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Oklahoma City-based Devon Energy Corp. is saving water with its reservoir project

Devon Energy Corp. is on track to reuse 3 million barrels of water in its drilling operations in western Oklahoma this year, thanks to an innovative recycling project.
by Jay F. Marks Published: September 14, 2012

A briny man-made lake in Canadian County has helped Devon Energy Corp. recycle 1.3 million barrels of water since June.

That has allowed the Oklahoma City-based company to drill and complete three dozen wells in the area amid a lingering drought. Hydraulic fracturing for each well requires roughly 180,000 barrels of water.

“If we hadn't had this pipeline and reservoir in place, we wouldn't have been able to do those 36 wells,” said Jim Heinze, Devon's operations engineering manager. “There's just not enough water available in that condensed area.”

Devon's water reuse facility, which is about halfway between Geary and Calumet, includes a lined reservoir that can hold up to 500,000 barrels of water, with an office and seldom-used ramp for truck traffic. Much of the water into and out of the reservoir moves through a pipeline system that includes about 10 miles of pipe.

“We've put enough in the ground to complete our 2012 program,” facility manager Travis Dean said. “We're actually working to get enough for our drilling program for next year as well.”

Devon officials expect the water project to help it reuse 3 million barrels of water in its well completion operations by the end of the year, while pushing its number of completed wells past 60.

“By completing wells with water we can reuse or recycle, we can conserve millions of gallons of fresh water for surrounding communities,” Devon spokeswoman Cindy Allen said.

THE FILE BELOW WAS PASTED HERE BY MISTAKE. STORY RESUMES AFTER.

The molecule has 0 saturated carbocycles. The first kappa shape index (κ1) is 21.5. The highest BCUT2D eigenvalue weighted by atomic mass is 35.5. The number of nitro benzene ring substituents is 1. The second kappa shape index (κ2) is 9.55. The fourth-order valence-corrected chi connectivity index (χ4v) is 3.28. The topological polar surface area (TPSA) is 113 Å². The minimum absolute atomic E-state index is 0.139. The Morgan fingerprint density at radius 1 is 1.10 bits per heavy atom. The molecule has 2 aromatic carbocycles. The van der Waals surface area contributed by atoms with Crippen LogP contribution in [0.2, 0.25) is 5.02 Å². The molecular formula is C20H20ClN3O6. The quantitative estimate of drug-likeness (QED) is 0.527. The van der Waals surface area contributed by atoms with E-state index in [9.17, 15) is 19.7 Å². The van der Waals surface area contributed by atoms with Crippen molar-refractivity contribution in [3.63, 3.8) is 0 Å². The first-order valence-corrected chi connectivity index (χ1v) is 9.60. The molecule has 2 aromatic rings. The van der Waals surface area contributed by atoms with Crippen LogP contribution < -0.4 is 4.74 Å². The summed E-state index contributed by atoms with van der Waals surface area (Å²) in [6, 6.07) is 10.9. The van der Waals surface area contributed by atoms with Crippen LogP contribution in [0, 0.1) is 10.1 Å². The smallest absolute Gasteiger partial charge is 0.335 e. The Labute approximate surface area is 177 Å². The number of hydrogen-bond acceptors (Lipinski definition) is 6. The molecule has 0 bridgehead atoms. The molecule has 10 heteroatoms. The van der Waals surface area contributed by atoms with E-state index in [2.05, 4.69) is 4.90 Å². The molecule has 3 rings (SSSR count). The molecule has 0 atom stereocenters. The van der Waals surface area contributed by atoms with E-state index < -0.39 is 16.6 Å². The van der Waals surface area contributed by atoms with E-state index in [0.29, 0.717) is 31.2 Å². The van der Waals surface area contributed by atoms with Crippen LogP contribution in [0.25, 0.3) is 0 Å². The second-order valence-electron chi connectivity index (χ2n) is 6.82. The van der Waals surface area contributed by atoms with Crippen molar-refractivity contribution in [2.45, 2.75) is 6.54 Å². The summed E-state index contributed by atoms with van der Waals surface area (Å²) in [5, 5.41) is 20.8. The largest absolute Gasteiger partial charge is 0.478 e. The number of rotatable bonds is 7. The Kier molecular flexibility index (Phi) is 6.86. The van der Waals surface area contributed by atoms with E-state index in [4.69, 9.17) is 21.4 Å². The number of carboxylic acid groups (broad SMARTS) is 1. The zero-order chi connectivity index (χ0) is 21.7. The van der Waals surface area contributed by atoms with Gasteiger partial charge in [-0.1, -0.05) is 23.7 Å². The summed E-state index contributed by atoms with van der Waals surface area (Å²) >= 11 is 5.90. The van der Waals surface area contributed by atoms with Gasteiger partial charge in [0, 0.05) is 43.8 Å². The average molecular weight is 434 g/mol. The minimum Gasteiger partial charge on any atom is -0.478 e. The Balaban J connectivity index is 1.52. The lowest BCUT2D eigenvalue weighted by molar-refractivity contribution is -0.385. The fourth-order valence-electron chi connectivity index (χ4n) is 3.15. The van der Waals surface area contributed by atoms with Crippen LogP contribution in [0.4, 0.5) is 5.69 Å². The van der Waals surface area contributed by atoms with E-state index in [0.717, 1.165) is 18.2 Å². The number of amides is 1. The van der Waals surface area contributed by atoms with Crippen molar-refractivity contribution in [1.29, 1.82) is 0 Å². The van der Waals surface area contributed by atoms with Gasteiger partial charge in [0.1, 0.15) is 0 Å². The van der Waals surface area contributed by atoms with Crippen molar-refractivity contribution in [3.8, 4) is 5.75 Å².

Heinze said Devon actually has not produced as much water as expected from its completed wells, but the recycling program has been working well since the facility went online on June 1.

Planning ahead

The reservoir Devon built is about 10 times bigger than what is standard in the industry for water storage, so company officials worked closely with the Oklahoma Corporation Commission to craft the necessary regulations for the project, Heinze said. The process took several years.

Dean said construction of the reservoir and associated facilities began around the first of the year, with pipeline installation beginning in the spring. Additional pipeline will be installed as Devon continues to develop its operations in the area, known as the Cana-Woodford Shale because of its location in Canadian County.

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by Jay F. Marks
Energy Reporter
Jay F. Marks has been covering Oklahoma news since graduating from Oklahoma State University in 1996. He worked in Sulphur and Enid before joining The Oklahoman in 2005. Marks has been covering the energy industry since 2009.
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If we hadn't had this pipeline and reservoir in place, we wouldn't have been able to do those 36 wells. There's just not enough water available in that condensed area.”

Jim Heinze

Devon Energy operations engineering manager

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